KANSAS CITY FRANCHISE ATTORNEY

KANSAS CITY FRANCHISE ATTORNEY

BUSINESS LAWYERS HOW TO INFORMATION

FRANCHISING KANSAS CITY LAW FIRM

LAW OFFICES KC MO

- INFO ABOUT FRANCHISING -

Franchising is the practice of using another firm's successful business model. The word 'franchise' is of Anglo-French derivation - from franc - meaning free, and is used both as a noun and as a (transitive) verb. For the franchisor, the franchise is an alternative to building 'chain stores' to distribute goods that avoids the investments and liability of a chain. The franchisor's success depends on the success of the franchisees. The franchisee is said to have a greater incentive than a direct employee because he or she has a direct stake in the business.

Essentially, and in terms of distribution, the franchisor is a supplier who allows an operator, or a franchisee, to use the supplier's trademark and distribute the supplier's goods. In return, the operator pays the supplier a fee.

Thirty three countries, including the United States, China, and Australia, have laws that explicitly regulate franchising, with the majority of all other countries having laws which have a direct or indirect impact on franchising.

- United States Info -

Isaac Singer, who made improvements to an existing model of a sewing machine in the 1850s, began one of the first franchising efforts in the United States, followed later by Coca-Cola, Western Union, etc. and by agreements between automobile manufacturers and dealers.

Modern franchising came to prominence with the rise of franchise-based food service establishments. In 1932, Howard Deering Johnson established the first modern restaurant franchise based on his successful Quincy, Massachusetts Howard Johnson's restaurant founded in the late 1920s. The idea was to let independent operators use the same name, food, supplies, logo and even building design in exchange for a fee. The growth in franchising accelerated in the 1930s when such chains as Howard Johnson's started to franchise motels. The 1950s saw a boom in franchise chains in conjunction with the development of the U.S. Interstate Highway System.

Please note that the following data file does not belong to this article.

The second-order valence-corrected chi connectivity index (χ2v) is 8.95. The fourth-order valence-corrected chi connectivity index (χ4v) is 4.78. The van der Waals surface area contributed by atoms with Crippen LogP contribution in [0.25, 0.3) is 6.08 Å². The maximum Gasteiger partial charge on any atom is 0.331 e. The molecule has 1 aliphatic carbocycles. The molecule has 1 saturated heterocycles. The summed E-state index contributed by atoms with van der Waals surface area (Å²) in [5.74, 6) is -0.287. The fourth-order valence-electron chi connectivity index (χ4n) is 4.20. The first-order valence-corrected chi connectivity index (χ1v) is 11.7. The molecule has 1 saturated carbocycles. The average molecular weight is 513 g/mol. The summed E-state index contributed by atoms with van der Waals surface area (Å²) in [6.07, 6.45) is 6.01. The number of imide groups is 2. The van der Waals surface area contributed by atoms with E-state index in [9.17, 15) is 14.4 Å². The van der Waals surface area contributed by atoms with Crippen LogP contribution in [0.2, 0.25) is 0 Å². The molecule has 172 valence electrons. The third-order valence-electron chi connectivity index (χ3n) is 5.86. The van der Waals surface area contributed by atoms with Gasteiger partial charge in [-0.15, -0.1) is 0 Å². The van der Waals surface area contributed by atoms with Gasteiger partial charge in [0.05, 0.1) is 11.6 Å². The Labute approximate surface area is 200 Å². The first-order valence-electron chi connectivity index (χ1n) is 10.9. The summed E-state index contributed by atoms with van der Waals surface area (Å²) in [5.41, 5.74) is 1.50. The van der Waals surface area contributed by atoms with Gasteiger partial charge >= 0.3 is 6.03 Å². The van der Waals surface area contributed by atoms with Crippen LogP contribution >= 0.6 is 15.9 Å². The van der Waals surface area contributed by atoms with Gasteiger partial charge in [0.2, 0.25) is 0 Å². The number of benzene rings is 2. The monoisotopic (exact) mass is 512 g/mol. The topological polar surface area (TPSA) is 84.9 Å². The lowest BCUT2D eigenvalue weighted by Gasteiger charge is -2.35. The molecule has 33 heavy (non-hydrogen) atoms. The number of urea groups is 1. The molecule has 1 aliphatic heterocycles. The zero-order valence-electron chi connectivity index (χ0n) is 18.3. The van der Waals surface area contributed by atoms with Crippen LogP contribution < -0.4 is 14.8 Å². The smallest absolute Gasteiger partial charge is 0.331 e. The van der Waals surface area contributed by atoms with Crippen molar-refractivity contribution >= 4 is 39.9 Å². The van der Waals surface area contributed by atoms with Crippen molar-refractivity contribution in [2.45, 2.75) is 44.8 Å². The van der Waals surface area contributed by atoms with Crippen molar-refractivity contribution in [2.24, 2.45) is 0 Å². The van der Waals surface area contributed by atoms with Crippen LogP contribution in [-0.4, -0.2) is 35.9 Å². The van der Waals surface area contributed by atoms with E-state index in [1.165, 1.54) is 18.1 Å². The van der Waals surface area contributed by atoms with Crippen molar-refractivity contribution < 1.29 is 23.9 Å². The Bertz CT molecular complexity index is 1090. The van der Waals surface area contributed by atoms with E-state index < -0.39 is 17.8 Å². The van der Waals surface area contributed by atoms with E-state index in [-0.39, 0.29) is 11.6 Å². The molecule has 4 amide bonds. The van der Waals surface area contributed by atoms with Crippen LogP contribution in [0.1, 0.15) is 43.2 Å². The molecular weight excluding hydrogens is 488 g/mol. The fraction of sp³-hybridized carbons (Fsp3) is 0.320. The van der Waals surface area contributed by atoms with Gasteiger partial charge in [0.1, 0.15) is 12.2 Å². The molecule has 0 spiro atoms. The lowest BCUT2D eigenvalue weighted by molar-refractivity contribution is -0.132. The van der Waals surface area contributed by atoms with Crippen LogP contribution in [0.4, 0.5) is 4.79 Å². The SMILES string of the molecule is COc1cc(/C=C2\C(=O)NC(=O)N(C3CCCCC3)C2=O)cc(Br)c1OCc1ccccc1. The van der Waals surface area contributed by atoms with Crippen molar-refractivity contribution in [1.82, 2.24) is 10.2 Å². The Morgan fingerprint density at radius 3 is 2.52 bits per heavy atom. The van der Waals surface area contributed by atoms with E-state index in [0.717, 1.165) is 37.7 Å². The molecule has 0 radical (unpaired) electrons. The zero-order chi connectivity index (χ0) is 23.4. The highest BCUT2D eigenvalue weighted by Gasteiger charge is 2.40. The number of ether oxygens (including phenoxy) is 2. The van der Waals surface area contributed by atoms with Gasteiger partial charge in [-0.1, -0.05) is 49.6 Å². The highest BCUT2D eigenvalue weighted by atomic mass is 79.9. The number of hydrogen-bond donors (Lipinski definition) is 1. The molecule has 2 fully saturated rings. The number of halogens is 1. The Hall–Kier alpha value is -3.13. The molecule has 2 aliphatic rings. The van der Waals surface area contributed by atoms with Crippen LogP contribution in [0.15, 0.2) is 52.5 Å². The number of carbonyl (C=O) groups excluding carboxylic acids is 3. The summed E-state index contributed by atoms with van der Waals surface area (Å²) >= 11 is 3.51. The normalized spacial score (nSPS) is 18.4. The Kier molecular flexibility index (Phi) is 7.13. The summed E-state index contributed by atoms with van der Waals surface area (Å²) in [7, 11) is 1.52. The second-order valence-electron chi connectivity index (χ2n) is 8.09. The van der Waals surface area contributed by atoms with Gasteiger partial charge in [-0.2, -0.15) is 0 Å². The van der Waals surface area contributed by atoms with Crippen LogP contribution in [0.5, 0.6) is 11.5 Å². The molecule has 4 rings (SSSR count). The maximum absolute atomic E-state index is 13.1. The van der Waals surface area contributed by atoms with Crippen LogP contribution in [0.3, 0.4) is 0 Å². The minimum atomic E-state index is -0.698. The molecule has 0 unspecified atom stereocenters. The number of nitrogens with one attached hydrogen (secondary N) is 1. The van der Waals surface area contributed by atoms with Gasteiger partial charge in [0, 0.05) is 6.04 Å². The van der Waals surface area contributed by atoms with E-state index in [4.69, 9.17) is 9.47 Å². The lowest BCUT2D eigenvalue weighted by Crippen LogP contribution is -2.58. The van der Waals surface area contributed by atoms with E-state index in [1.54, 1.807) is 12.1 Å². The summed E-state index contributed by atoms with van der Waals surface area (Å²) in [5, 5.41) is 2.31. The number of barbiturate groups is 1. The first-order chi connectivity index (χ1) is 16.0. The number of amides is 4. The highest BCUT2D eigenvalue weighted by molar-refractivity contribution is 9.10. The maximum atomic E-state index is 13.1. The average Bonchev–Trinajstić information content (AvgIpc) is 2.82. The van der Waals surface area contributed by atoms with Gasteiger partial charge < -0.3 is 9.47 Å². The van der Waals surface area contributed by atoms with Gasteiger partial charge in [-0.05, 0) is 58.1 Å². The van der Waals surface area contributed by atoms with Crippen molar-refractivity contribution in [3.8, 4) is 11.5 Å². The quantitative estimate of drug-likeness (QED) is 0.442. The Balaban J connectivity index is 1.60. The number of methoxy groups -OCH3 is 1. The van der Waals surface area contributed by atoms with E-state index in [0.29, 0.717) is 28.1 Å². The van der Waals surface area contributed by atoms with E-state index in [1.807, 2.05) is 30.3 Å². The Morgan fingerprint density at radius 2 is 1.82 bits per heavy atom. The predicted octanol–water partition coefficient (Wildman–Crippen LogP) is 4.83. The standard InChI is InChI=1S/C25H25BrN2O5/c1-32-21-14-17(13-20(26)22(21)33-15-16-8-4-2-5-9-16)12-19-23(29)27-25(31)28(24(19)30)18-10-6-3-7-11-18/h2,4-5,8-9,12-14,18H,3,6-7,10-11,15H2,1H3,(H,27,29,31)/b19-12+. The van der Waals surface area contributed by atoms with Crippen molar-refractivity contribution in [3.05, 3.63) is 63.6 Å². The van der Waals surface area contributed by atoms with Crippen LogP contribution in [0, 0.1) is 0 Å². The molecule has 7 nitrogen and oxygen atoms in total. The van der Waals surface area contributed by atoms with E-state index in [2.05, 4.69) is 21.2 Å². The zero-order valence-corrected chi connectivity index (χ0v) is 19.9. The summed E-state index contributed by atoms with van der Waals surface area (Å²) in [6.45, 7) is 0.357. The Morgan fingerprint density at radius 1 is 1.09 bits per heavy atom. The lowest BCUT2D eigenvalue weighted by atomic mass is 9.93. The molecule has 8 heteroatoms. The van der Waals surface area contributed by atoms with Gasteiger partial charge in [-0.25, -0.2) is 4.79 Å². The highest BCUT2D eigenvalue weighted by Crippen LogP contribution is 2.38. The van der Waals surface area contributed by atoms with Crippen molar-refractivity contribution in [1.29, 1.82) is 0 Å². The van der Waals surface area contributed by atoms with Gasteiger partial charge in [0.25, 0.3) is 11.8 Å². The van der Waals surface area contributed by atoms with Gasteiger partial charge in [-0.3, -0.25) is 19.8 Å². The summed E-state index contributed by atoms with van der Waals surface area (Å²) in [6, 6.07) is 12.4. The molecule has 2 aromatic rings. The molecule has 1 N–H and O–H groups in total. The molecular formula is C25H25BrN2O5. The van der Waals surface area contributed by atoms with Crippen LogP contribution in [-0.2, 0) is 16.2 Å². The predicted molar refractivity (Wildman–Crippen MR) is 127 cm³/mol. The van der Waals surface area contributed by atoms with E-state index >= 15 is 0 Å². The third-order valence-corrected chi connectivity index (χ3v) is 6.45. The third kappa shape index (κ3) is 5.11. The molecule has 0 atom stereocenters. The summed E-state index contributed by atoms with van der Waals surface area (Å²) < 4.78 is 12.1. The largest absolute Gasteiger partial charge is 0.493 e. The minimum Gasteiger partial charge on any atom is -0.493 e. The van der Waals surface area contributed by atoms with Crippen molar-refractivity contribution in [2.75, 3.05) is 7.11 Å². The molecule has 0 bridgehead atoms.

In the United States, the Federal Trade Commission has oversight of franchising, rather than the U.S. Securities and Exchange Commission. The FTC administrates oversight via the FTC Franchise Rule.

The FTC requires that the franchisee be furnished with a Franchise Disclosure Document (FDD) by the franchisor at least fourteen days before money changes hands or a franchise agreement is signed. The final agreement is always a negotiated document setting forth fees and other terms. Whereas elements of the disclosure may be available from third parties, only that provided by the franchisor can be depended upon. The U.S. Franchise Disclosure Document (FDD) is lengthy (300-700 pp +) and detailed (see Uniform Franchise Offering Circular (UFOC) for elements of disclosure), and generally requires audited financial statements from the franchisor in a particular format, except in some circumstances, such as where a franchisor is new. It must include such data as the names, addresses and telephone numbers of the franchisees in the licensed territory (who may be contacted and consulted before negotiations), estimate of total franchise revenues and franchisor profitability.

Individual states may require the FDD to contain their own specific requirements, but the requirements in state disclosure documents must be in compliance with the federal rule that governs federal regulatory policy. There is no private right of action of action under the FTC rule for franchisor violation of the rule, but fifteen or more of the states have passed statutes that provide this right of action to franchisees when fraud can be proven under these special statutes. The majority of franchisors have inserted mandatory arbitration clauses into their agreements with their franchisees, some of which the U.S. Supreme Court has dealt with.

There is no federal registry of franchises or any federal filing requirements for information. States are the primary collectors of data on franchising companies and enforce laws and regulations regarding their presence and their spread in their jurisdictions.

Where the franchisor has many partners, the agreement may take the shape of a business format franchise - an agreement that is identical for all franchisees.

KANSAS CITY FRANCHISE ATTORNEY